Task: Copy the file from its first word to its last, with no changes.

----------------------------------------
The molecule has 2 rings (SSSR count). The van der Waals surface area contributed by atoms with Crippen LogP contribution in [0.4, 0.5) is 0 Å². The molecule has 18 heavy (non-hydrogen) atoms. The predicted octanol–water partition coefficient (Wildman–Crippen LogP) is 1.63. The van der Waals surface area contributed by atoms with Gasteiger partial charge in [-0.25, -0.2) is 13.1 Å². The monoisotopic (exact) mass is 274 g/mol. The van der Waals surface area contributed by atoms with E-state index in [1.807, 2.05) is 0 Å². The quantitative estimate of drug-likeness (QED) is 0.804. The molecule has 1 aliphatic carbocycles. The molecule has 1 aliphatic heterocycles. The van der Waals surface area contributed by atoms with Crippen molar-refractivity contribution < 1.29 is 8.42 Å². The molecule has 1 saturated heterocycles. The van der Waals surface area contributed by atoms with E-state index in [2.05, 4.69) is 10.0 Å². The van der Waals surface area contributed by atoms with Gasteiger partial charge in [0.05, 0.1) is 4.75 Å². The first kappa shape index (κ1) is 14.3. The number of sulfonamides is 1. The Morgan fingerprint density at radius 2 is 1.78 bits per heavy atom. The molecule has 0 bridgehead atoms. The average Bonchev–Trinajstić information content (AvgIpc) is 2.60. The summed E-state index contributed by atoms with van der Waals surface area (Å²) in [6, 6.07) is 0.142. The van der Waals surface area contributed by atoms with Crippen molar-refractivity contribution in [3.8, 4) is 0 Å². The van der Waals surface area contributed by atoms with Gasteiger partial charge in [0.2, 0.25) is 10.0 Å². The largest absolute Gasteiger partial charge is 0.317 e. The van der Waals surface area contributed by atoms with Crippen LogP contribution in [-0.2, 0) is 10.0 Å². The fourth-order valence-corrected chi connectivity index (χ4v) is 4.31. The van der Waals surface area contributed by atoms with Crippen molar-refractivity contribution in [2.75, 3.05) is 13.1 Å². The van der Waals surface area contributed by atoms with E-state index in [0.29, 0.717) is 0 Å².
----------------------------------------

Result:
The molecule has 2 rings (SSSR count). The van der Waals surface area contributed by atoms with Crippen LogP contribution in [0.4, 0.5) is 0 Å². The molecule has 18 heavy (non-hydrogen) atoms. The predicted octanol–water partition coefficient (Wildman–Crippen LogP) is 1.63. The van der Waals surface area contributed by atoms with Gasteiger partial charge in [-0.25, -0.2) is 13.1 Å². The monoisotopic (exact) mass is 274 g/mol. The van der Waals surface area contributed by atoms with E-state index in [1.807, 2.05) is 0 Å². The quantitative estimate of drug-likeness (QED) is 0.804. The molecule has 1 aliphatic carbocycles. The molecule has 1 aliphatic heterocycles. The van der Waals surface area contributed by atoms with Crippen molar-refractivity contribution < 1.29 is 8.42 Å². The molecule has 1 saturated heterocycles. The van der Waals surface area contributed by atoms with E-state index in [2.05, 4.69) is 10.0 Å². The van der Waals surface area contributed by atoms with Gasteiger partial charge in [0.05, 0.1) is 4.75 Å². The first kappa shape index (κ1) is 14.3. The number of sulfonamides is 1. The Morgan fingerprint density at radius 2 is 1.78 bits per heavy atom. The molecule has 0 bridgehead atoms. The average Bonchev–Trinajstić information content (AvgIpc) is 2.60. The summed E-state index contributed by atoms with van der Waals surface area (Å²) in [6, 6.07) is 0.142. The van der Waals surface area contributed by atoms with Crippen molar-refractivity contribution in [3.8, 4) is 0 Å². The van der Waals surface area contributed by atoms with Gasteiger partial charge in [0.2, 0.25) is 10.0 Å². The largest absolute Gasteiger partial charge is 0.317 e. The van der Waals surface area contributed by atoms with Crippen LogP contribution in [-0.2, 0) is 10.0 Å². The fourth-order valence-corrected chi connectivity index (χ4v) is 4.31. The van der Waals surface area contributed by atoms with Crippen molar-refractivity contribution in [2.75, 3.05) is 13.1 Å². The van der Waals surface area contributed by atoms with E-state index in [0.29, 0.717) is 0 Å².